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Old 07-03-2013, 13:03   #50
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Re: How to crimp little, tiny wires

Blue Seas has some great fuse blocks/terminal strips if you want to run a wire to a bus bar and fuse each cct. out.

ST Glass - Blue Sea Systems
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Old 07-03-2013, 13:13   #51
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Re: How to crimp little, tiny wires

skip-
The "orange" connector in Gary's pix is what we used to call a "button" connector. The hardware stores sell them, Walmart sells them, RatSchack sells them, color coded for wire gauge, and a choice of 2-3-4 wires into each one. This is what Western Electric (MaBell's own Q) used to use for telephone wires, plain 24g wiring. Slip the wires in, crunch down the button, twist so the wires form a strain relief. Internally, it is a "guillotine" connection just like a ScotchLock.

If you use the silicon-jelly filled buttons, telco style, those splices will last forever and they are the simplest most reliable way to do this stuff. I'd really doubt that you have wires any thinner then 24AWG. the big trick is to get a proper STRIPPING TOOL for that wire, because if you nick it, it will break. If you've got no stripping tool, sacrifice a thumbnail, not a metal edge.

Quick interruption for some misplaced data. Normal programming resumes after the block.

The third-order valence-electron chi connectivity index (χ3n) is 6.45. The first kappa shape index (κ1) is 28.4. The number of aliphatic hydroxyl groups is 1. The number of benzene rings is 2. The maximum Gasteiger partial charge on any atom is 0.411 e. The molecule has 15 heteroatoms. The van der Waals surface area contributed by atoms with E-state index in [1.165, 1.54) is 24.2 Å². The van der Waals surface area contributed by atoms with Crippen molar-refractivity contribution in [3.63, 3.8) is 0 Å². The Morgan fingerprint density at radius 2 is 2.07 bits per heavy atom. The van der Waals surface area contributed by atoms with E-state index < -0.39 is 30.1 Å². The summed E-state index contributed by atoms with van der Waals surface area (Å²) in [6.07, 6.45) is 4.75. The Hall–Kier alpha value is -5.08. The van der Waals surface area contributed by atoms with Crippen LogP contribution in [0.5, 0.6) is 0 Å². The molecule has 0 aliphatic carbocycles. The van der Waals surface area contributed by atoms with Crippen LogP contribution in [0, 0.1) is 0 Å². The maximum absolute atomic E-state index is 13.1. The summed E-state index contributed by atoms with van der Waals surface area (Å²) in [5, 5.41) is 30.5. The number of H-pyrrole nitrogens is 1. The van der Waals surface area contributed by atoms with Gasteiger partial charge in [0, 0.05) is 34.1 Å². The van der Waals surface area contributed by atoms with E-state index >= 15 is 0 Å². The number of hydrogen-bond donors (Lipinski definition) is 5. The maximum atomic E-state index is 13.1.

Of course we could use the "S" word...cordless soldering guns work just fine on that thin stuff.<G>
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Old 07-03-2013, 14:04   #52
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Re: How to crimp little, tiny wires

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Originally Posted by The Garbone View Post
Those do not really look like small wires we are discussing and that really is not a 3m scotchlock.


Gary,

Those were most definitely 3M Scotchlok terminals. The 3M PN is #06127 and model is 801 Scotchlok..

3M Scotchlok 801
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Old 07-03-2013, 14:15   #53
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Re: How to crimp little, tiny wires

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Does anybody really think that soldering tiny wires is going to be the end of boating civilization as we know it?
Nah. My next boat is gonna be wireless.
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Old 07-03-2013, 17:50   #54
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Re: How to crimp little, tiny wires

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Originally Posted by senormechanico View Post
Does anybody really think that soldering tiny wires is going to be the end of boating civilization as we know it?

Vibration :
The vibration of all that mass of big herking crimp connectors is going to be way more devastating than the mass of some solder.

Poor solder technique: